Posted: 12:00 p.m. Thursday, July 25, 2013
By David Coleman
Some things to talk about while Humberto Quintero is out of a job...
It's easy to compare Jose Altuve and Dustin Pedroia. They're both second basemen and they're both short. Great, I'm so original. By all accounts, Pedroia has more power, better defense and a better batting eye.
But, what I'm interested in here is the comparison of their two contracts. See, both second basemen recently signed extensions that can be termed "team-friendly" and it's remarkable how the numbers dovetail.
Signing bonus: $1 million
2014: $12.5 million
2015: $12.5 million
2016: $13 million
2017: $15 million
2018: $16 million
2019: $15 million
2020: $13 million
2021: $12 million
Pedroia signed his first mega-deal after he'd accrued two years of service time, like Altuve. Here were his numbers on that deal:
09:$1.5M, 10:$3.5M, 11:$5.5M, 12:$8M, 13:$10M, 14:$10M, 15:$11M club option ($0.5M buyout)
Altuve's first big deal will pay him about six million less than Pedroia, but went for a similar length. He won't make quite as much money over the life of the deal (Altuve's two option years are for 6 and 6.5 million), but Pedroia also had the better offensive numbers to bolster his case. That and a World Series ring.
As much as it will define every second baseman's market in the future, I feel like Pedroia's just-signed deal will also have a bearing on Altuve's own negotiations in four or five years.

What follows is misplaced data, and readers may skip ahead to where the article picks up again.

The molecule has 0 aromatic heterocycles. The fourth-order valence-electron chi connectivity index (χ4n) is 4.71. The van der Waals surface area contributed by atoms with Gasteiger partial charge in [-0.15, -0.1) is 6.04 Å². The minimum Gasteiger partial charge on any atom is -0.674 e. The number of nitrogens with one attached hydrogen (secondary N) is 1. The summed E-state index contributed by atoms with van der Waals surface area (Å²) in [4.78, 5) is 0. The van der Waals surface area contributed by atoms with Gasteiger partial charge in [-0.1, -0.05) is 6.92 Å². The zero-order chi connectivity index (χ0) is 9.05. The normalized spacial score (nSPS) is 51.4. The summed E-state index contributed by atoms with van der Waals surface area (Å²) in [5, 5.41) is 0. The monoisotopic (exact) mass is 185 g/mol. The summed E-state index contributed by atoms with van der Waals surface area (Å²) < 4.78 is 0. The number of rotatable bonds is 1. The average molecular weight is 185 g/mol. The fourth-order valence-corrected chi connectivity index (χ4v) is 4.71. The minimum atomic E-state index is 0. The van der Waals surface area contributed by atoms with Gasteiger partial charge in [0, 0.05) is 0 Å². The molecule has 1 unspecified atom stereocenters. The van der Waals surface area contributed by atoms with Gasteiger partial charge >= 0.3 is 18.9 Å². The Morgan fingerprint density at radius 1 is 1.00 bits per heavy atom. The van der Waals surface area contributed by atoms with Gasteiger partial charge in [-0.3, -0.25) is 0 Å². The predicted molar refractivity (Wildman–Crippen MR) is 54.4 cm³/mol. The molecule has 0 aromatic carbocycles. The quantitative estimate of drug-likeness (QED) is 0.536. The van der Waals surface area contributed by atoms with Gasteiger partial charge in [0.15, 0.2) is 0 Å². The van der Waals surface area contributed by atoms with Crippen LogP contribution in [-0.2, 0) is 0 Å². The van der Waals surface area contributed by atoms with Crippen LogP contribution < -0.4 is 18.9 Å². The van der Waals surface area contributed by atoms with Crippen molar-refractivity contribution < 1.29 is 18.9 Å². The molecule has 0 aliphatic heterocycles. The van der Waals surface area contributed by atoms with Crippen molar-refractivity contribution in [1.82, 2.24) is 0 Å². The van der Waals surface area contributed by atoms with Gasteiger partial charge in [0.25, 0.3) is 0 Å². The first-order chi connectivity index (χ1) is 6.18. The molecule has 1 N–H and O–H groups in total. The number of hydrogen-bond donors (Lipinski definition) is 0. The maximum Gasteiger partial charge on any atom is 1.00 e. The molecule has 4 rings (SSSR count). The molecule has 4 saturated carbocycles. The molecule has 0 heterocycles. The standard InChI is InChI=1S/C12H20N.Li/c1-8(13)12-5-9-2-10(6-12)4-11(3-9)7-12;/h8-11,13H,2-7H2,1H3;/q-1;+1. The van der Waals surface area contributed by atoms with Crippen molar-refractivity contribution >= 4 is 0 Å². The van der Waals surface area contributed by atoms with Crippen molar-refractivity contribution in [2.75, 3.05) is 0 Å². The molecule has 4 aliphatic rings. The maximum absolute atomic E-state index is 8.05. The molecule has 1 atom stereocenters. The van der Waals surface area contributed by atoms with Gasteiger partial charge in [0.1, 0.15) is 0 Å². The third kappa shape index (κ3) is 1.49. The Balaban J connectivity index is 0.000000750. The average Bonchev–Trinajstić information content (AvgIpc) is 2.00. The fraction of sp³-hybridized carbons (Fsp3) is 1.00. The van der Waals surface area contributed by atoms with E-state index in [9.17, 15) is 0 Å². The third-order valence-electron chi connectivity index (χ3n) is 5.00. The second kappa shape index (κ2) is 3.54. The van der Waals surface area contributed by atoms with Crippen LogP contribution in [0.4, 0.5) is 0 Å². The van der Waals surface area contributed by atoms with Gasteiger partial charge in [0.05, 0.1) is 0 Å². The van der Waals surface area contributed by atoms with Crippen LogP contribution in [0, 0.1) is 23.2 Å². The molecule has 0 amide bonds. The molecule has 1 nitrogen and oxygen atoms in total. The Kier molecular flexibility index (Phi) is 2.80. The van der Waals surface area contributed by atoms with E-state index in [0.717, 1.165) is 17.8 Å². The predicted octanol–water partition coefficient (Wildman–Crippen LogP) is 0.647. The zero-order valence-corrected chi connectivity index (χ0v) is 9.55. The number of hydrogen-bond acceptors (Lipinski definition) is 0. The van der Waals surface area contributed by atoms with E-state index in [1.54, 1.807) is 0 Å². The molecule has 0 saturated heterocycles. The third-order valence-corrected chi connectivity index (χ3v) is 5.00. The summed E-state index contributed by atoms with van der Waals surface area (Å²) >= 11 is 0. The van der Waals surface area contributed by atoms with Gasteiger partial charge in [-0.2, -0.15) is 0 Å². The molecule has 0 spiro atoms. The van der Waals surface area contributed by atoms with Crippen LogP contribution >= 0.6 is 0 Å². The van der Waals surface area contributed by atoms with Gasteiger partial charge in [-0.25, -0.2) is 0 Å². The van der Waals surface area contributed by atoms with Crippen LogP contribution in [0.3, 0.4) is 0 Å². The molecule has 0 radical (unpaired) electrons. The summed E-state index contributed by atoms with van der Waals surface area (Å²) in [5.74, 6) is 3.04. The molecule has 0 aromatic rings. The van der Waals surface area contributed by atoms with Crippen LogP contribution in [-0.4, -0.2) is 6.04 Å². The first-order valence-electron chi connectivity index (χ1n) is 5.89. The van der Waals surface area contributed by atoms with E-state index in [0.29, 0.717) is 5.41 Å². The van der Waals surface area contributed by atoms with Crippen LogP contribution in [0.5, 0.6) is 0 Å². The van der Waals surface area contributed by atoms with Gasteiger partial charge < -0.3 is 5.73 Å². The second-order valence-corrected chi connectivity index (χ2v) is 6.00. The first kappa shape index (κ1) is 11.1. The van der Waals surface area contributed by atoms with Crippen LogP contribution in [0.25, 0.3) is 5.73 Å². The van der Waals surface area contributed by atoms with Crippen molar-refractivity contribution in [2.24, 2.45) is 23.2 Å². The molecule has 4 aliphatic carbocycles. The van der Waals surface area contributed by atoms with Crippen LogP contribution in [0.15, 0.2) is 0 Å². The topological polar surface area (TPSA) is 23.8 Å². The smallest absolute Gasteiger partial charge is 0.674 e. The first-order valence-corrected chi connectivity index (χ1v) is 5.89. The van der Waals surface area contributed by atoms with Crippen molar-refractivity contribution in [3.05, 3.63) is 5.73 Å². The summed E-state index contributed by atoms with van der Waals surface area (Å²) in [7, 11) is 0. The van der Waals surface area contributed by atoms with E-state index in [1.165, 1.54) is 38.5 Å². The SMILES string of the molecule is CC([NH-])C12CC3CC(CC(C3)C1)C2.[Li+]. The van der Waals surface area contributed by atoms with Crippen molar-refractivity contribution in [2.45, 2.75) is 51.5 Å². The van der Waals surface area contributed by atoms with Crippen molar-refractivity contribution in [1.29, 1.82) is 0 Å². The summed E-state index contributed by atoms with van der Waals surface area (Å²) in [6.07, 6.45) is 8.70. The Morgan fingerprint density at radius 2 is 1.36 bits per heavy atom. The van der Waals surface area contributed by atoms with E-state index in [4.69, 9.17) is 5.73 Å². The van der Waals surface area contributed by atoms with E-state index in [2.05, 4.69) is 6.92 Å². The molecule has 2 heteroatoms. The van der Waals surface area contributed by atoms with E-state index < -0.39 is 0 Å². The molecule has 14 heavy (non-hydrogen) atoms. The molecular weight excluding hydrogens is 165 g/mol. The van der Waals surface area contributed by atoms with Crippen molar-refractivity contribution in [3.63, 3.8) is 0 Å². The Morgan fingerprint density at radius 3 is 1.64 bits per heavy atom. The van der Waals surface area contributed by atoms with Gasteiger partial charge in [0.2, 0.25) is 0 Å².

If you've got 10 minutes, go check out this short from ESPN's 30 for 30 documentary series. It's on Tommy John and Dr. Frank Jobe, who performed the surgery that bears his patient's name.
I'd embed it here, but ESPN doesn't like that, so you'll have to follow this link. It's definitely worth your time, as they discuss the surgery, what people did before it was invented and how many pitchers are indebted to it now. Over 500 pitchers have undergone the surgery that Jobe pioneered.
Dave Cameron (not me) makes some great sense over at FanGraphs, talking about how baseball should push back the trade deadline. He goes on for great length, but here's the crux of the argument and what I immediately started thinking when he brought up the idea.
Teams are already making trades in August anyway. Let's just do away with the distinction between the waiver and non-waiver deadlines and have a unified trade deadline of August 15th, or even August 31st if you really don't care about a team's playoff roster looking like their Opening Day roster. After all, with the Luxury Tax as a spending deterrent, there are other tools in place that are serving the supposed function of the trade deadline.
Yep. Teams are already making trades into August. Why not just make the trade deadline the same day which teams have to set playoff rosters? In an added benefit, don't you think this would encourage teams to trade earlier and more often during the season? Well, maybe not more often, but you'd see deals happen more erratically, rather than waiting just for the deadline.
If you can't tell, I'm completely on board with Mr. Cameron. That's without the fact that Astros baseball gets REEEAAALLY boring after trade season ends.